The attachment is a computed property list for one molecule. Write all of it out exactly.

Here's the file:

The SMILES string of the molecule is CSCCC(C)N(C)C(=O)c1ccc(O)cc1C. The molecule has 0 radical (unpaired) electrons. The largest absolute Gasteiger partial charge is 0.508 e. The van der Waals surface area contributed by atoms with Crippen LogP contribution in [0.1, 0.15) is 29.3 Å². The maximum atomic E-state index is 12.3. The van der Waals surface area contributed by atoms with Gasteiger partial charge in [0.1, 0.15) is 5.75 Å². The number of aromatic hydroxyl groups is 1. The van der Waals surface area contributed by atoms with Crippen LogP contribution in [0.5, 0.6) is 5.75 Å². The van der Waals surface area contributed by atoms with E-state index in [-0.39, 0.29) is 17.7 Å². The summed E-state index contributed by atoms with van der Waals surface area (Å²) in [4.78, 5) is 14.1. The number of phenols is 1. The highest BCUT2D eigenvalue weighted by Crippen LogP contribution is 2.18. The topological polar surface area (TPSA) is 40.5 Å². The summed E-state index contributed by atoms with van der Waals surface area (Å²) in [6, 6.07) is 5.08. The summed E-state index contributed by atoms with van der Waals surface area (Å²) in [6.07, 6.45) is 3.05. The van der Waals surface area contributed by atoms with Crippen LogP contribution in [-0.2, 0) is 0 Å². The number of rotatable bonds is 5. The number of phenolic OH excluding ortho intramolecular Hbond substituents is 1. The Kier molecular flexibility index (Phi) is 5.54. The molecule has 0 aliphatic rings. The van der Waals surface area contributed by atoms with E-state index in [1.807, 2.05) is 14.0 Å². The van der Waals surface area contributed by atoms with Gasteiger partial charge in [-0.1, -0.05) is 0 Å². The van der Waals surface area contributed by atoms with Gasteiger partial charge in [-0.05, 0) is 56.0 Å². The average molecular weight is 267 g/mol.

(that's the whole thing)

The SMILES string of the molecule is CSCCC(C)N(C)C(=O)c1ccc(O)cc1C. The molecule has 0 radical (unpaired) electrons. The largest absolute Gasteiger partial charge is 0.508 e. The van der Waals surface area contributed by atoms with Crippen LogP contribution in [0.1, 0.15) is 29.3 Å². The maximum atomic E-state index is 12.3. The van der Waals surface area contributed by atoms with Gasteiger partial charge in [0.1, 0.15) is 5.75 Å². The number of aromatic hydroxyl groups is 1. The van der Waals surface area contributed by atoms with Crippen LogP contribution in [0.5, 0.6) is 5.75 Å². The van der Waals surface area contributed by atoms with E-state index in [-0.39, 0.29) is 17.7 Å². The summed E-state index contributed by atoms with van der Waals surface area (Å²) in [4.78, 5) is 14.1. The number of phenols is 1. The highest BCUT2D eigenvalue weighted by Crippen LogP contribution is 2.18. The topological polar surface area (TPSA) is 40.5 Å². The summed E-state index contributed by atoms with van der Waals surface area (Å²) in [6, 6.07) is 5.08. The summed E-state index contributed by atoms with van der Waals surface area (Å²) in [6.07, 6.45) is 3.05. The van der Waals surface area contributed by atoms with Crippen LogP contribution in [-0.2, 0) is 0 Å². The number of rotatable bonds is 5. The number of phenolic OH excluding ortho intramolecular Hbond substituents is 1. The Kier molecular flexibility index (Phi) is 5.54. The molecule has 0 aliphatic rings. The van der Waals surface area contributed by atoms with E-state index in [1.807, 2.05) is 14.0 Å². The van der Waals surface area contributed by atoms with Gasteiger partial charge in [-0.1, -0.05) is 0 Å². The van der Waals surface area contributed by atoms with Gasteiger partial charge in [-0.05, 0) is 56.0 Å². The average molecular weight is 267 g/mol.